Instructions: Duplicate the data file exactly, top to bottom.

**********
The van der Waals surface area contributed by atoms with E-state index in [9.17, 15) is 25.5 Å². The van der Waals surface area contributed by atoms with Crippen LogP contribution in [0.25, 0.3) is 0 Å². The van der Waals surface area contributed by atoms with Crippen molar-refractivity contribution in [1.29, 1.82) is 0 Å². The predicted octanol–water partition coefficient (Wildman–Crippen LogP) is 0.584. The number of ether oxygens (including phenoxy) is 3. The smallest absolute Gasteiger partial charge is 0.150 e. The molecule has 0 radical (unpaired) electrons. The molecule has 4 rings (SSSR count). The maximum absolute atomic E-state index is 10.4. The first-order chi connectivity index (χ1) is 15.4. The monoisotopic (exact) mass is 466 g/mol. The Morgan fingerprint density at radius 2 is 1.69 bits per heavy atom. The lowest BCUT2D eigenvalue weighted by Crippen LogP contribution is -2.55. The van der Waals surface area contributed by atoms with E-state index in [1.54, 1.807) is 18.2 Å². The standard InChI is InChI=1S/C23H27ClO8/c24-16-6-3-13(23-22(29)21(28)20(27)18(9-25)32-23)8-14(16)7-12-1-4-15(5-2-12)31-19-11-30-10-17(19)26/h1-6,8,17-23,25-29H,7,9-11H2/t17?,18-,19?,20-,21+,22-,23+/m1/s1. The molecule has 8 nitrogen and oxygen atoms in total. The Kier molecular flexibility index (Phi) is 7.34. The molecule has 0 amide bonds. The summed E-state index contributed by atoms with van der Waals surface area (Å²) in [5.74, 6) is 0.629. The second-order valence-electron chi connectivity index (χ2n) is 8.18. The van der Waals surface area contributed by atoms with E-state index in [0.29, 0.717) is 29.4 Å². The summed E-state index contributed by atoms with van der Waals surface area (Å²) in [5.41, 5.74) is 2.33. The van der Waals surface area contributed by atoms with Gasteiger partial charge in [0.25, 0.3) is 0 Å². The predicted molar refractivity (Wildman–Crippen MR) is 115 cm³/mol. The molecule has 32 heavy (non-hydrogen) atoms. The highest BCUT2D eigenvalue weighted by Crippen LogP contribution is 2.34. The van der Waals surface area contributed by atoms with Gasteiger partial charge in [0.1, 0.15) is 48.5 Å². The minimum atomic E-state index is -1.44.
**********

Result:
The van der Waals surface area contributed by atoms with E-state index in [9.17, 15) is 25.5 Å². The van der Waals surface area contributed by atoms with Crippen LogP contribution in [0.25, 0.3) is 0 Å². The van der Waals surface area contributed by atoms with Crippen molar-refractivity contribution in [1.29, 1.82) is 0 Å². The predicted octanol–water partition coefficient (Wildman–Crippen LogP) is 0.584. The number of ether oxygens (including phenoxy) is 3. The smallest absolute Gasteiger partial charge is 0.150 e. The molecule has 0 radical (unpaired) electrons. The molecule has 4 rings (SSSR count). The maximum absolute atomic E-state index is 10.4. The first-order chi connectivity index (χ1) is 15.4. The monoisotopic (exact) mass is 466 g/mol. The Morgan fingerprint density at radius 2 is 1.69 bits per heavy atom. The lowest BCUT2D eigenvalue weighted by Crippen LogP contribution is -2.55. The van der Waals surface area contributed by atoms with E-state index in [1.54, 1.807) is 18.2 Å². The standard InChI is InChI=1S/C23H27ClO8/c24-16-6-3-13(23-22(29)21(28)20(27)18(9-25)32-23)8-14(16)7-12-1-4-15(5-2-12)31-19-11-30-10-17(19)26/h1-6,8,17-23,25-29H,7,9-11H2/t17?,18-,19?,20-,21+,22-,23+/m1/s1. The molecule has 8 nitrogen and oxygen atoms in total. The Kier molecular flexibility index (Phi) is 7.34. The molecule has 0 amide bonds. The summed E-state index contributed by atoms with van der Waals surface area (Å²) in [5.74, 6) is 0.629. The second-order valence-electron chi connectivity index (χ2n) is 8.18. The van der Waals surface area contributed by atoms with E-state index in [0.29, 0.717) is 29.4 Å². The summed E-state index contributed by atoms with van der Waals surface area (Å²) in [5.41, 5.74) is 2.33. The van der Waals surface area contributed by atoms with Gasteiger partial charge in [0.25, 0.3) is 0 Å². The predicted molar refractivity (Wildman–Crippen MR) is 115 cm³/mol. The molecule has 32 heavy (non-hydrogen) atoms. The highest BCUT2D eigenvalue weighted by Crippen LogP contribution is 2.34. The van der Waals surface area contributed by atoms with Gasteiger partial charge in [0.1, 0.15) is 48.5 Å². The minimum atomic E-state index is -1.44.